As the UK prepares for Lockdown Round 2, it seems that working from home is very much what the ‘new normal’ will look like. People all over the world have been practicing social distancing for months, and with this looking set to stay in place until a vaccine for COVID-19 is found, workplaces are most likely going to continue being radically different in the months to come. 

With all these unknown changes, many employees may still be struggling with their mental health. According to the mental health charity Mind, 1 in 6 workers experience common mental health problems such a stress, anxiety or depression, even before the changes to our lives and work forced on us by the Coronavirus pandemic. *

It’s important to understand that no-one needs to be an expert on mental health. Often small, everyday day actions can make the biggest difference, and it can be as simple as communication. Keeping this going between ourselves and our employees will help to successfully manage the transition out of this new lockdown, dispelling the concerns of many workers, and helping everyone reduce their possible anxieties and the uncertainty around eventually returning to the workplace.

The UK government has again issued guidance and timescales for coming out of this lockdown. However, there are sure to be some individual issues that employers must consider before they begin the transition. Guidance is available at

Employers with more than five workers are already obliged to produce regular health and safety risk assessments, and by now will have hopefully ensured all areas of their work environment are in line the COVID-19 risk assessments. Employers with fewer than five workers are not required to write anything down as part of the risk assessment.

Workplace health and safety risks need to be identified and appropriately managed, with employers needing to be a step ahead of a raft of employment related concerns. Some issues may not become apparent until employees begin to return to the workplace fulltime, so it is important that employers listen to their employees concerns and are willing to review the measures in place at each stage of this process.

Employers may need to continue considerations for employment arrangements, contracts, as well as creating workplace flexibility to not only keep a business moving forward, but to keep all employees mentally and physically supported. 

Some employers may continue to introduce changes to working hours or cohorting, potentially allowing people to work flexible hours should they need to avoid public transport rush hours. Depending on the workplace, it may be that PPE is continued to be used, if staff need to interact with the public for example. However, consideration should still be given to staff with skin complaints, breathing difficulties, anxiety or any condition that makes masks uncomfortable or difficult to wear.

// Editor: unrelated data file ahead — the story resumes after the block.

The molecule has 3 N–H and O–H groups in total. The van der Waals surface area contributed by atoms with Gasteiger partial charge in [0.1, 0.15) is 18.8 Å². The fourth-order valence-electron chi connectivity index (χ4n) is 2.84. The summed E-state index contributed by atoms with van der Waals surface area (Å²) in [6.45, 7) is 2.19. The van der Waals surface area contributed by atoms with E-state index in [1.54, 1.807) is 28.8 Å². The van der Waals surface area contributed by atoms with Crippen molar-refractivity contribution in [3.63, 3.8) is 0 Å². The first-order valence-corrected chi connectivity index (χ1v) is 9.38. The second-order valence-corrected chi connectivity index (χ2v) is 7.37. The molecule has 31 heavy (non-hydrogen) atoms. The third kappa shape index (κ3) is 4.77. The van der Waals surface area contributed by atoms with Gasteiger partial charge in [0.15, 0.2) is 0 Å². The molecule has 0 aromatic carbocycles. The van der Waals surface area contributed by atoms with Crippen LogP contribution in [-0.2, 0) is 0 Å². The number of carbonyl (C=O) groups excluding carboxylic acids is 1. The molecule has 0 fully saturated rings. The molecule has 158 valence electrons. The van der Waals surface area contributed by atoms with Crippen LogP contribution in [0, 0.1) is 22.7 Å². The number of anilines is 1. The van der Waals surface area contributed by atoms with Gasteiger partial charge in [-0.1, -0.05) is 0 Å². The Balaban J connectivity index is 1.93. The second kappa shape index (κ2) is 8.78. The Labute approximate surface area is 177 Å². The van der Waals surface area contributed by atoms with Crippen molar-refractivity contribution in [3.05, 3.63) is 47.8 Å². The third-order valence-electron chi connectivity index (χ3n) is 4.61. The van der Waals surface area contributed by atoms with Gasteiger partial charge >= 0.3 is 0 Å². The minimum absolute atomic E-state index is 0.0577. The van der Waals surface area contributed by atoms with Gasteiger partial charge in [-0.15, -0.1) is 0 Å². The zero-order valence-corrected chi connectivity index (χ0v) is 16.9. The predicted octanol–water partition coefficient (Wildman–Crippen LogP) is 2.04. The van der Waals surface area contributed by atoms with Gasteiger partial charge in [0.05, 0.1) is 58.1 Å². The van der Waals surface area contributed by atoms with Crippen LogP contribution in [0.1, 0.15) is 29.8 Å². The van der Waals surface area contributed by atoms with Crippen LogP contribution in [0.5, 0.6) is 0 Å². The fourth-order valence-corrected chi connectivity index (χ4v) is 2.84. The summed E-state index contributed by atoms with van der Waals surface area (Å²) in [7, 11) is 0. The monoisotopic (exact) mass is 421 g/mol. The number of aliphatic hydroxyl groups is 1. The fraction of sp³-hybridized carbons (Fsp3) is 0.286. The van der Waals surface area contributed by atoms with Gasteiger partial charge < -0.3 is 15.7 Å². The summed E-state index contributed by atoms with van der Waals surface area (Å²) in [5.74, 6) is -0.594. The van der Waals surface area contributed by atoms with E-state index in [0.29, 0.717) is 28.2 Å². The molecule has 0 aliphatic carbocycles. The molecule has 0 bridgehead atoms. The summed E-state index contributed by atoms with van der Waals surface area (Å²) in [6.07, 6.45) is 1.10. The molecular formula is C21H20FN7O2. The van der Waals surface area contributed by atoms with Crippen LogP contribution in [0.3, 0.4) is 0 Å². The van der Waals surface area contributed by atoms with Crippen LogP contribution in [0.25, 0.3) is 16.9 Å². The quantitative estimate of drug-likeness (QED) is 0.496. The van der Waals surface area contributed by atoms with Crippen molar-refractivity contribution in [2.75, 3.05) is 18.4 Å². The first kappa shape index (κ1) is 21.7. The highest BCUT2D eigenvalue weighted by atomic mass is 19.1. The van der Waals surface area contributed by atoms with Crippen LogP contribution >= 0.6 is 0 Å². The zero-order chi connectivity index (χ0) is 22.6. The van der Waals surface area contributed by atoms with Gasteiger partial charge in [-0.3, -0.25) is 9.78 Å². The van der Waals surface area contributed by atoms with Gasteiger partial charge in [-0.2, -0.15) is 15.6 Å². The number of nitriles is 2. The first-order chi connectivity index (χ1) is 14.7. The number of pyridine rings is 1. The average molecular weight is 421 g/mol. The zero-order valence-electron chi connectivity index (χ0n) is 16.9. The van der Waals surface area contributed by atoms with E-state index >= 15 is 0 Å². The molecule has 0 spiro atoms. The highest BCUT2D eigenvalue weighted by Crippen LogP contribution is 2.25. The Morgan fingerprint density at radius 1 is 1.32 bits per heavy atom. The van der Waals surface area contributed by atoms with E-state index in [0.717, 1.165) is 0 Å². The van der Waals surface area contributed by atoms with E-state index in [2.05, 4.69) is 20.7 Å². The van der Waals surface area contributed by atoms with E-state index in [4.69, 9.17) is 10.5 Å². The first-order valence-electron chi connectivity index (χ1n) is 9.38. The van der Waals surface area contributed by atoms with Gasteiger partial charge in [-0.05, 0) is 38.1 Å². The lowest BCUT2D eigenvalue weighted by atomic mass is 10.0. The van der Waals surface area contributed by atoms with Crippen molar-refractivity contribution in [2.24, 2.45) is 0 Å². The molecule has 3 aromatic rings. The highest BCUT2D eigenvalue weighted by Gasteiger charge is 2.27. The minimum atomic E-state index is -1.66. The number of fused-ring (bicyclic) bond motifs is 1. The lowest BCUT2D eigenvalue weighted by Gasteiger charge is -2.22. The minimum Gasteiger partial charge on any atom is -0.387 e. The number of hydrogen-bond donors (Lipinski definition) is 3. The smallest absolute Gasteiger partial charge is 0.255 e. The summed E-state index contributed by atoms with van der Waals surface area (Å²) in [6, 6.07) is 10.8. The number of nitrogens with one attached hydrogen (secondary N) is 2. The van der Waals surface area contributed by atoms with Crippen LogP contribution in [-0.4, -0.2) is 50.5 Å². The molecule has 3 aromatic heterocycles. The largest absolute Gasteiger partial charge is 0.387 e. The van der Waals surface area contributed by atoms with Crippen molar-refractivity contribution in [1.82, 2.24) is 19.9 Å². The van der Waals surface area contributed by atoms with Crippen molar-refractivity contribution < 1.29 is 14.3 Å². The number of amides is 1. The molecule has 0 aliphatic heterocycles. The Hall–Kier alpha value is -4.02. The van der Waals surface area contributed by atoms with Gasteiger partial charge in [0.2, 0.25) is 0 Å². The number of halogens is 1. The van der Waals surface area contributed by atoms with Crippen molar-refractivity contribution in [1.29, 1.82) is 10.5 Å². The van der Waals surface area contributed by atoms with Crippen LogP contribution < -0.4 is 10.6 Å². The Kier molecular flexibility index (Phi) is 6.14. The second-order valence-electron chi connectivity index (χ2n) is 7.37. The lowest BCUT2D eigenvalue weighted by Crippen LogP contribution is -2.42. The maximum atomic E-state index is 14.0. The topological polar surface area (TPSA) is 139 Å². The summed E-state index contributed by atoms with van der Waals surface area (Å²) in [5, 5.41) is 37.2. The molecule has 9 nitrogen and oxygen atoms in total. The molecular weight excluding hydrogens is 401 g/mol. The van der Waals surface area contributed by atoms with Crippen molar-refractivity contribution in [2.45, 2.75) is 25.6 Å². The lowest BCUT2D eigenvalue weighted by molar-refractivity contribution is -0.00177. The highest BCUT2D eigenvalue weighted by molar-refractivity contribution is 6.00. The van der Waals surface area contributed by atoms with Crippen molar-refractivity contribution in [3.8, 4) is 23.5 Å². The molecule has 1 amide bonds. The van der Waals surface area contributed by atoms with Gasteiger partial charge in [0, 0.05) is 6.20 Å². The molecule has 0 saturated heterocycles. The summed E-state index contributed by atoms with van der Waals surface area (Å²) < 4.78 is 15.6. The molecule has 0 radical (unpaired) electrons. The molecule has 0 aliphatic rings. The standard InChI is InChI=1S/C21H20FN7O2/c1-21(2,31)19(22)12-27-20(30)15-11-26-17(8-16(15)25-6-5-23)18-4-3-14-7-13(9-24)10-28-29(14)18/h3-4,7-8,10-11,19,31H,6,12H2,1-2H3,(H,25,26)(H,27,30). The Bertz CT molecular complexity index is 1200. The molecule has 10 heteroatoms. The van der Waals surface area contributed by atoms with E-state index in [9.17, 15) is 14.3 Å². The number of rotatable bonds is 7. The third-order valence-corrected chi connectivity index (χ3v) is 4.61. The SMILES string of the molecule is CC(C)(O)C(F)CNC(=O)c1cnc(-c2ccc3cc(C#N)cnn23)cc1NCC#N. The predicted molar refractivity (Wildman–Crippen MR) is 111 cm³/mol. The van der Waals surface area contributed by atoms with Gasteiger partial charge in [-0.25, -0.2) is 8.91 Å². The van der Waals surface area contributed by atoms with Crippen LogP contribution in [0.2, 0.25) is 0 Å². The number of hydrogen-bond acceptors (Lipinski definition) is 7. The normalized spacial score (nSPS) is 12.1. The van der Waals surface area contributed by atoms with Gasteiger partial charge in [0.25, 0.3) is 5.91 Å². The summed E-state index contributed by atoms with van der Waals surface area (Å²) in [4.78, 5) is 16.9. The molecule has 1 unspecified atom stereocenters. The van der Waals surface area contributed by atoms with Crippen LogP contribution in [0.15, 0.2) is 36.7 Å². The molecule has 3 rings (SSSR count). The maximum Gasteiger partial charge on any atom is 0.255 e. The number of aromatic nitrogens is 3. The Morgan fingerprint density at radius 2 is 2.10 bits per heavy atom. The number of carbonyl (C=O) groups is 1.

In some cases, employers may still find that their employees are reluctant to return to the workplace after this second lockdown, based on the seemingly ineffective results of the last return. These worries may be excelled if they continue to have, or live with someone who has, an underlying health condition. In these circumstances, it is recommended to manage on an individual basis. Where possible, employers should continue to encourage staff to work from home, in line with government guidance.  

For many office workers the remote working practice seen in the past few months may lead to a rise in requests for more flexible working patterns going forward, including working from home days. In many cases a full or partial move to homeworking may not be operationally feasible for some businesses or specific roles, however it’s important that staff feel safe if returning to the office is the only viable option. 

Most important is perhaps letting staff know that they are not alone. There are many who feel alone, isolated and anxious, especially as we prepare to go through the same cycle again. Regular engagement with teams is key – not only to keep them updated on everyday work matters, but to monitor their well-being during these challenging and uncertain times.

Supporting wellbeing and mental health in your teams is so important, especially in these unprecedented times. Whether through individual discussion – or providing access to a confidential Employee Assistance Helpline – going the extra mile now could give you the best possible chance of having a motivated, positive and committed workforce who are collectively in a good place when we get through to the other side.

If you want your employees to look after your business now and in the future, now is the time, more than ever before, to look after them.




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